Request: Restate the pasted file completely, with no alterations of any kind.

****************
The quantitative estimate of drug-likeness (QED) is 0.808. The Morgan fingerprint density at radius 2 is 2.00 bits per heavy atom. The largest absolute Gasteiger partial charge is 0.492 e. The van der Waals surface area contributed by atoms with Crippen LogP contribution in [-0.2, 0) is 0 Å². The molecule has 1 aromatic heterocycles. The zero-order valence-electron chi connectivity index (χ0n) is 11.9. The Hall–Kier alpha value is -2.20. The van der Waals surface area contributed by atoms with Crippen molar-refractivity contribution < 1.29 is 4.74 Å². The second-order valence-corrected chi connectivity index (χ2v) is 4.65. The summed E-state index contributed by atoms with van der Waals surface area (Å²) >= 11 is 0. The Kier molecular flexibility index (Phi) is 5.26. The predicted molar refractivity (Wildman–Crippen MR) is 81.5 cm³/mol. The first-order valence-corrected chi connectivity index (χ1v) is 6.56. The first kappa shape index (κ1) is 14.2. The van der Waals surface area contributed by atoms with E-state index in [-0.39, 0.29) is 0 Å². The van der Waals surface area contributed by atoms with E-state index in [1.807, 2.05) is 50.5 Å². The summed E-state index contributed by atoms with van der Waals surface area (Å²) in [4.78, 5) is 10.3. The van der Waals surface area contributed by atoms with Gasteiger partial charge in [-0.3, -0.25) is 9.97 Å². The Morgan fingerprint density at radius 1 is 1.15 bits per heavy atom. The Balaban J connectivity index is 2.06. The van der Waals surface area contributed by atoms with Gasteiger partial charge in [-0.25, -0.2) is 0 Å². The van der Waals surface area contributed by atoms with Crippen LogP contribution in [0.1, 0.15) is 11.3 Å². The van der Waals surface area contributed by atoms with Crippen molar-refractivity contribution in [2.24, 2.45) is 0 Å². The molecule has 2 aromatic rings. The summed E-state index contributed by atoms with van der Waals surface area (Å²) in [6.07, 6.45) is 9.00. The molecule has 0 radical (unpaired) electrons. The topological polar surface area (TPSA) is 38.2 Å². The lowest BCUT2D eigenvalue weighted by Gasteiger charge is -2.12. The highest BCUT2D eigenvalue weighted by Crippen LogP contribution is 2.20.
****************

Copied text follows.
The quantitative estimate of drug-likeness (QED) is 0.808. The Morgan fingerprint density at radius 2 is 2.00 bits per heavy atom. The largest absolute Gasteiger partial charge is 0.492 e. The van der Waals surface area contributed by atoms with Crippen LogP contribution in [-0.2, 0) is 0 Å². The molecule has 1 aromatic heterocycles. The zero-order valence-electron chi connectivity index (χ0n) is 11.9. The Hall–Kier alpha value is -2.20. The van der Waals surface area contributed by atoms with Crippen molar-refractivity contribution < 1.29 is 4.74 Å². The second-order valence-corrected chi connectivity index (χ2v) is 4.65. The summed E-state index contributed by atoms with van der Waals surface area (Å²) >= 11 is 0. The Kier molecular flexibility index (Phi) is 5.26. The predicted molar refractivity (Wildman–Crippen MR) is 81.5 cm³/mol. The first-order valence-corrected chi connectivity index (χ1v) is 6.56. The first kappa shape index (κ1) is 14.2. The van der Waals surface area contributed by atoms with E-state index in [-0.39, 0.29) is 0 Å². The van der Waals surface area contributed by atoms with E-state index in [1.807, 2.05) is 50.5 Å². The summed E-state index contributed by atoms with van der Waals surface area (Å²) in [4.78, 5) is 10.3. The van der Waals surface area contributed by atoms with Gasteiger partial charge in [-0.3, -0.25) is 9.97 Å². The Morgan fingerprint density at radius 1 is 1.15 bits per heavy atom. The Balaban J connectivity index is 2.06. The van der Waals surface area contributed by atoms with Gasteiger partial charge in [-0.25, -0.2) is 0 Å². The van der Waals surface area contributed by atoms with Crippen LogP contribution in [0.1, 0.15) is 11.3 Å². The van der Waals surface area contributed by atoms with Crippen molar-refractivity contribution in [2.24, 2.45) is 0 Å². The molecule has 2 aromatic rings. The summed E-state index contributed by atoms with van der Waals surface area (Å²) in [6.07, 6.45) is 9.00. The molecule has 0 radical (unpaired) electrons. The topological polar surface area (TPSA) is 38.2 Å². The lowest BCUT2D eigenvalue weighted by Gasteiger charge is -2.12. The highest BCUT2D eigenvalue weighted by Crippen LogP contribution is 2.20.